1. As far as I know, Stormhoek is available in SA.
2. You sent me that e-mail when I was on the road, living on 3 hours of sleep a night and UNDER tremendous pressure. So sorry if I was a bit slow replying to e-mails.
3. Jason has been on the road for the last two weeks as well, with excruciatingly long days in America, Australia and South Africa. So ditto for him.
4. We’re planning another road trip in South Africa as we speak.
5. You have the nerve to pimp your own conference on my blog while trying to give me a dressing down. Nice one.
Heh! Mea culpa, It was pretty cheeky. You’re a difficult man to contact though I’ve been failing for years – perhaps email was just not the right medium…
I’ve not seen Stormhoek out here – it would be great if info on where we can get it was put on the Stormhoek blog.
Are you coming out for the SA road trip (You should its REALLY beautiful here)? If so I promise to buy you a beer & fill you in on the state of SA advertising, PR, cluetrain, web 2.0 & the SA blogosphere when you’re in Cape Town.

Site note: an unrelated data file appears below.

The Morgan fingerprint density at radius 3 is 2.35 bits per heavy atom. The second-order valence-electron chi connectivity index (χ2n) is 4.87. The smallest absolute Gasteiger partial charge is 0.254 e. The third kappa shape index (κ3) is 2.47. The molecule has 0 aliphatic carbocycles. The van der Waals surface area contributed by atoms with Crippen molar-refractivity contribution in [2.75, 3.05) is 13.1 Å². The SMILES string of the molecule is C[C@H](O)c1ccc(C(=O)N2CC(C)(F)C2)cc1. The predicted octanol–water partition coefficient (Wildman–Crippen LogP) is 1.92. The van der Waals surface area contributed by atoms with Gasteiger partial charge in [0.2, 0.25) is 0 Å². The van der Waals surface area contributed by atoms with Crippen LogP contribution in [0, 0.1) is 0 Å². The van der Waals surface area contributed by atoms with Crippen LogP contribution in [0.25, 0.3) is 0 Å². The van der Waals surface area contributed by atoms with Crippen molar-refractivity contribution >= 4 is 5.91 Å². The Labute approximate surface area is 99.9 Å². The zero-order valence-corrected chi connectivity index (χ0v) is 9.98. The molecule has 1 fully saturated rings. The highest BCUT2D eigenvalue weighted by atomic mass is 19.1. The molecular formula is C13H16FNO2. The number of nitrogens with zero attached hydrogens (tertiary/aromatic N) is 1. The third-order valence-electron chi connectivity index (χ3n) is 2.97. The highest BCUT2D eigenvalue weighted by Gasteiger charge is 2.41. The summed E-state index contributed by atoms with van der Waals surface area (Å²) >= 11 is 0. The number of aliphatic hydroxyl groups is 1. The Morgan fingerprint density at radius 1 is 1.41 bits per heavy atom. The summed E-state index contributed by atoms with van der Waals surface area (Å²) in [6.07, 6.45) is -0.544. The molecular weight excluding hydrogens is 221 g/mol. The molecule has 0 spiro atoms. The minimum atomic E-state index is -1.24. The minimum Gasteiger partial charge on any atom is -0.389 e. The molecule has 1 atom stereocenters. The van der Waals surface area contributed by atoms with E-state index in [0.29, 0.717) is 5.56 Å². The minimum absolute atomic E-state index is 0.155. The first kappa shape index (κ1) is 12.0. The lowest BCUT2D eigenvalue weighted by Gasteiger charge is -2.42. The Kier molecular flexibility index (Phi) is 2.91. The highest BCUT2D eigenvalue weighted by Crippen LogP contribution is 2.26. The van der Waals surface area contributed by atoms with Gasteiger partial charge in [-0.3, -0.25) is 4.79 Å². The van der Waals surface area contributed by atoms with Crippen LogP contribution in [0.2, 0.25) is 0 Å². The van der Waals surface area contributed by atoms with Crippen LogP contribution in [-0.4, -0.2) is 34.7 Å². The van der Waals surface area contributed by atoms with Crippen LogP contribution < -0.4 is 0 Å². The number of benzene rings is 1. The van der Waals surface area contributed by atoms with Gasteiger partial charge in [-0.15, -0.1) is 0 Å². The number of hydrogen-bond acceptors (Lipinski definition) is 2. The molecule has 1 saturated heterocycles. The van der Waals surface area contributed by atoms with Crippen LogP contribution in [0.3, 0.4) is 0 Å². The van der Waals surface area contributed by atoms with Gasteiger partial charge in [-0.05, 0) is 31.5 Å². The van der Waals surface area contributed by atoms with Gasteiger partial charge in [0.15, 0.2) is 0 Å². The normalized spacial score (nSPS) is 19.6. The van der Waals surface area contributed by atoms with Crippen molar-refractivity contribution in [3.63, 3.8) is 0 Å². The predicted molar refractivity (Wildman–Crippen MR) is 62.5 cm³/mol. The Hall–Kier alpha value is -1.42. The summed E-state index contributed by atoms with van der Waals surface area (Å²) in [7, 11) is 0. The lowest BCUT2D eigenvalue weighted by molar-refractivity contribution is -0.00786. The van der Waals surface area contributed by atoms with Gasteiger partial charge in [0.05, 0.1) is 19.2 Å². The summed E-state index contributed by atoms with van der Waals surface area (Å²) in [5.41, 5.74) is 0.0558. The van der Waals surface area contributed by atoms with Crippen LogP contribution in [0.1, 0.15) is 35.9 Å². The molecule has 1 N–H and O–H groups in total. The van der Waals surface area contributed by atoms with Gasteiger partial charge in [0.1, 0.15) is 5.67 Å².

More evidence of this ‘moving out of a box’ idea at the Berlin film festival. No one was ‘fitting’. Even into a nationality. Its all fallen apart – great!
Hey okie, roer jou gat and drive out to Wellington. Make it a field trip for studies and the 27 Dinner in April. Go see the vineyard and ASK nicely for a tasting. You might get lucky and walk out with a bottle or more!
Make the inquiries and go. It’s a nice drive. If you don’t have transport let me know and I’ll see what I can organise for you from here.
Take the iniative and help stimulate the domestic market. Make it happen.